In lieu of an abstract, here is a brief excerpt of the content:Journal of the History of Philosophy 39.1 (2001) 149-151 [Access article in PDF] Reinhard Brandt. Kritischer Kommentar zu Kants Anthropologie in pragmatischer Hinsicht (1798). Kant-Forschungen, Band 10. Hamburg: Felix Meiner Verlag, 1999. Pp. 543. Cloth, DM. The appearance of a commentary on Kant's Anthropology is very timely, indeed indispensable, given the advent of a new phase in Kant scholarship, attentive to the writings surrounding the main critical texts as (...)
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  18.  10
    Reason’s Practical Idea of Perpetual Peace, Human Character, and the Pedagogical Function of the Republican Constitution.G. Felicitas Munzel - 1996 - Idealistic Studies 26 (2):101-134.
    Within Kant’s own writings, it is complicated by the further tension between his pedagogy and his moral philosophy. When one sees Kant’s conception of character as a systematic connection between these three aspects of his philosophy, light is shed on the role and limits of the pedagogical function of the republican constitution. Thereby, too, the inherent limit of the extent to which perpetual peace, practically defined, can be a political goal effected by political means is unveiled.
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  19.  10
    The Objective and Subjective Sides of Human Moral Consciousness and Their Relation: Author’s Reply to Reviews of Kant’s Conception of Pedagogy.G. Felicitas Munzel - 2018 - Studies in Philosophy and Education 38 (3):347-357.
  20.  30
    The Privileged Status of Interest in Nature's Beautiful Forms.G. Felicitas Munzel - 1995 - Proceedings of the Eighth International Kant Congress 1:787-792.
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  21.  49
    Book ReviewsJohn H. Zammito, Kant, Herder, and the Birth of Anthropology.Chicago: University of Chicago Press, 2002. Pp. 576. $68.00 ; $29.00. [REVIEW]G. Felicitas Munzel - 2004 - Ethics 115 (1):183-186.
  22.  1
    Demokratie im Zeitalter der Globalisierung. [REVIEW]G. Felicitas Munzel - 2001 - Review of Metaphysics 55 (1):141-143.
    As a phenomenon, as a concept, as an essential trait of human individual and collective activity, to be “global” has become a familiar commonplace. As is often the case with the familiar, it is not necessarily well understood, and as such a problematic concept, “globalization” evokes contradictory emotions of hope and anxiety. In his extremely penetrating and encompassing philosophical analysis of this notion as a complex political concept and phenomenon affecting every arena of life today, Otfried Höffe offers a vision (...)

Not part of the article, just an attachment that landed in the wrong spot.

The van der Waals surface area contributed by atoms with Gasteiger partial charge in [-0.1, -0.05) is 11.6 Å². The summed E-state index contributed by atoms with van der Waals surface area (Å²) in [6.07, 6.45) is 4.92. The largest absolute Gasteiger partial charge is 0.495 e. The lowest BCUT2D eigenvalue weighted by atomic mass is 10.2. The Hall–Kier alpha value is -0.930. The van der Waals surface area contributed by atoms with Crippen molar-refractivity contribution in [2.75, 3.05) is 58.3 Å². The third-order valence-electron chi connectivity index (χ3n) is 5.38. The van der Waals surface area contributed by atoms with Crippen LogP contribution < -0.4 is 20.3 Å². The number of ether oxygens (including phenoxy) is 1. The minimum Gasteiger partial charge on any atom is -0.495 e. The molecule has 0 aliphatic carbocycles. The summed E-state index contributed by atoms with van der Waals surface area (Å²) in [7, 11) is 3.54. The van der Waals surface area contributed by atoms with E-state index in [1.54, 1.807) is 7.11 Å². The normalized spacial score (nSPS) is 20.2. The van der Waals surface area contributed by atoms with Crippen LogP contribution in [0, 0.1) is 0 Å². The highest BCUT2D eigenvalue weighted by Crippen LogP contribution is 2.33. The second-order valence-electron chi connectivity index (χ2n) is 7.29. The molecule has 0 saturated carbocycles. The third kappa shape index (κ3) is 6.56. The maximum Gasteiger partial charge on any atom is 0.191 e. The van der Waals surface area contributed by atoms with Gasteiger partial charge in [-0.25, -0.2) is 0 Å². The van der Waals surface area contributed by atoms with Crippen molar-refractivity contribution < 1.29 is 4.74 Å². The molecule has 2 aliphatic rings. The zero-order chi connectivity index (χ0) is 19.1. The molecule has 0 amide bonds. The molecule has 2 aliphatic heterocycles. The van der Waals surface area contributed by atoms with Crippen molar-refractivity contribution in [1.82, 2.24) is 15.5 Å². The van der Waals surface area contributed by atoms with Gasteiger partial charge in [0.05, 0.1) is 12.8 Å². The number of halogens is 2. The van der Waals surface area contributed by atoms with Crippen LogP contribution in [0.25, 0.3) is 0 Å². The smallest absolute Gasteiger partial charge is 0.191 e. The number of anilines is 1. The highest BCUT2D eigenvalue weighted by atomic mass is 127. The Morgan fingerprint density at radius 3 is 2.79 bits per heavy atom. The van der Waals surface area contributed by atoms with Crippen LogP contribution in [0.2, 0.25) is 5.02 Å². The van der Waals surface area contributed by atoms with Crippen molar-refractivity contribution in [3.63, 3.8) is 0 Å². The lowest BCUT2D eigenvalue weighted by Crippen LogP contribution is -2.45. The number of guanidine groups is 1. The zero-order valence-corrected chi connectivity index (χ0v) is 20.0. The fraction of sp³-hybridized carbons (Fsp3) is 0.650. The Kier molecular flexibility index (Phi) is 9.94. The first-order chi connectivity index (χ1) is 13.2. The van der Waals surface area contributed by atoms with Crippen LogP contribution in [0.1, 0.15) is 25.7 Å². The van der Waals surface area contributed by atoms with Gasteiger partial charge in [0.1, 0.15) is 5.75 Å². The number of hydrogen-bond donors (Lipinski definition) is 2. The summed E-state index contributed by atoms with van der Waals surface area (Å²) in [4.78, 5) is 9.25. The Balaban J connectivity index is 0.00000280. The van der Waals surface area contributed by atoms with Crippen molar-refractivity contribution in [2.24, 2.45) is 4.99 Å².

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  23.  30
    Höffe, Otfried. Demokratie im Zeitalter der Globalisierung. [REVIEW]G. Felicitas Munzel - 2001 - Review of Metaphysics 55 (1):141-144.
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  24.  24
    Kant’s Ethical Thought. [REVIEW]G. Felicitas Munzel - 2000 - Review of Metaphysics 54 (1):180-182.
    The broadest aim of Wood’s project is the improvement of our own self-understanding by: “replacing commonly accepted ideas” about Kant’s ethical thought with “more accurate and less oversimplified ones”, the hope is that this “might help to transform our conception of our own history and of ourselves as heirs of the Enlightenment”. Our age, writes Wood, “needs Kant’s sober, principled hope for a more rational, cosmopolitan future”.
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  25.  19
    Making a Necessity of Virtue. Aristotle and Kant on Virtue. [REVIEW]G. Felicitas Munzel - 1998 - Review of Metaphysics 51 (4):955-957.
  26.  35
    Review of David G. Sussman, The Idea of Humanity: Anthropology and Anthroponomy in Kant's Ethics[REVIEW]G. Felicitas Munzel - 2004 - Notre Dame Philosophical Reviews 2004 (3).
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  27.  11
    Making a Necessity of Virtue. Aristotle and Kant on Virtue. [REVIEW]G. Felicitas Munzel - 1998 - Review of Metaphysics 51 (4):955-957.